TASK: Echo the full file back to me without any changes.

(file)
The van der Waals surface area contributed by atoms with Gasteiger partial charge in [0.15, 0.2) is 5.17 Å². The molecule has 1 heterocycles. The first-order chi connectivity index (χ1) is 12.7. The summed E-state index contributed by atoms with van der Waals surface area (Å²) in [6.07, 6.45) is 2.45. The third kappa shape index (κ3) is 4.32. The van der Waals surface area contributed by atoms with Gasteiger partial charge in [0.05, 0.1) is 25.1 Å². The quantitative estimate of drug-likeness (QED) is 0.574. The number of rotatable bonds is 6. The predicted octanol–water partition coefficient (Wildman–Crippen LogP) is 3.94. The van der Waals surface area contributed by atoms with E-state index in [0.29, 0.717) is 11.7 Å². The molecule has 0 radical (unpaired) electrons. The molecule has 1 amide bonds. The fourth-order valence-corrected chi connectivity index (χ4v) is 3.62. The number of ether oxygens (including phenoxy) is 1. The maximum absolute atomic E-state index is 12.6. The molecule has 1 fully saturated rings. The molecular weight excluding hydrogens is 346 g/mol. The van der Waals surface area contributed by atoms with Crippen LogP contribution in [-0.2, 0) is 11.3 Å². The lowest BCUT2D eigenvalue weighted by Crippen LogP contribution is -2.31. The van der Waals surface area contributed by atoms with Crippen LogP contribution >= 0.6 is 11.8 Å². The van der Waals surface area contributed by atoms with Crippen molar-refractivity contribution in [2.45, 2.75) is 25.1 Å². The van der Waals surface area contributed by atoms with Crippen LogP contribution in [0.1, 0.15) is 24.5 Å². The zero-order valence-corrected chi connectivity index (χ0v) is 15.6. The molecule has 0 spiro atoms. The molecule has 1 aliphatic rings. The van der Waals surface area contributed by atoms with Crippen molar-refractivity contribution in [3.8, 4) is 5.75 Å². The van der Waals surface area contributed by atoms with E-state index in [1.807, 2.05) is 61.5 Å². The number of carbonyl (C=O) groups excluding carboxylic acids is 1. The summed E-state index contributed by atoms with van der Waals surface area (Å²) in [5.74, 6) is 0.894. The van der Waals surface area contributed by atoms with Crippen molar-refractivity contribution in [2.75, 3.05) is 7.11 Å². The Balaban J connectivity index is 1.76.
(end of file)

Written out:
The van der Waals surface area contributed by atoms with Gasteiger partial charge in [0.15, 0.2) is 5.17 Å². The molecule has 1 heterocycles. The first-order chi connectivity index (χ1) is 12.7. The summed E-state index contributed by atoms with van der Waals surface area (Å²) in [6.07, 6.45) is 2.45. The third kappa shape index (κ3) is 4.32. The van der Waals surface area contributed by atoms with Gasteiger partial charge in [0.05, 0.1) is 25.1 Å². The quantitative estimate of drug-likeness (QED) is 0.574. The number of rotatable bonds is 6. The predicted octanol–water partition coefficient (Wildman–Crippen LogP) is 3.94. The van der Waals surface area contributed by atoms with E-state index in [0.29, 0.717) is 11.7 Å². The molecule has 0 radical (unpaired) electrons. The molecule has 1 amide bonds. The fourth-order valence-corrected chi connectivity index (χ4v) is 3.62. The number of ether oxygens (including phenoxy) is 1. The maximum absolute atomic E-state index is 12.6. The molecule has 1 fully saturated rings. The molecular weight excluding hydrogens is 346 g/mol. The van der Waals surface area contributed by atoms with Crippen LogP contribution in [-0.2, 0) is 11.3 Å². The lowest BCUT2D eigenvalue weighted by Crippen LogP contribution is -2.31. The van der Waals surface area contributed by atoms with Crippen LogP contribution >= 0.6 is 11.8 Å². The van der Waals surface area contributed by atoms with Crippen molar-refractivity contribution in [2.45, 2.75) is 25.1 Å². The van der Waals surface area contributed by atoms with Crippen LogP contribution in [0.1, 0.15) is 24.5 Å². The zero-order valence-corrected chi connectivity index (χ0v) is 15.6. The molecule has 0 spiro atoms. The molecule has 1 aliphatic rings. The van der Waals surface area contributed by atoms with Crippen molar-refractivity contribution in [3.8, 4) is 5.75 Å². The van der Waals surface area contributed by atoms with E-state index in [1.807, 2.05) is 61.5 Å². The number of carbonyl (C=O) groups excluding carboxylic acids is 1. The summed E-state index contributed by atoms with van der Waals surface area (Å²) in [5.74, 6) is 0.894. The van der Waals surface area contributed by atoms with Crippen molar-refractivity contribution in [2.75, 3.05) is 7.11 Å². The Balaban J connectivity index is 1.76.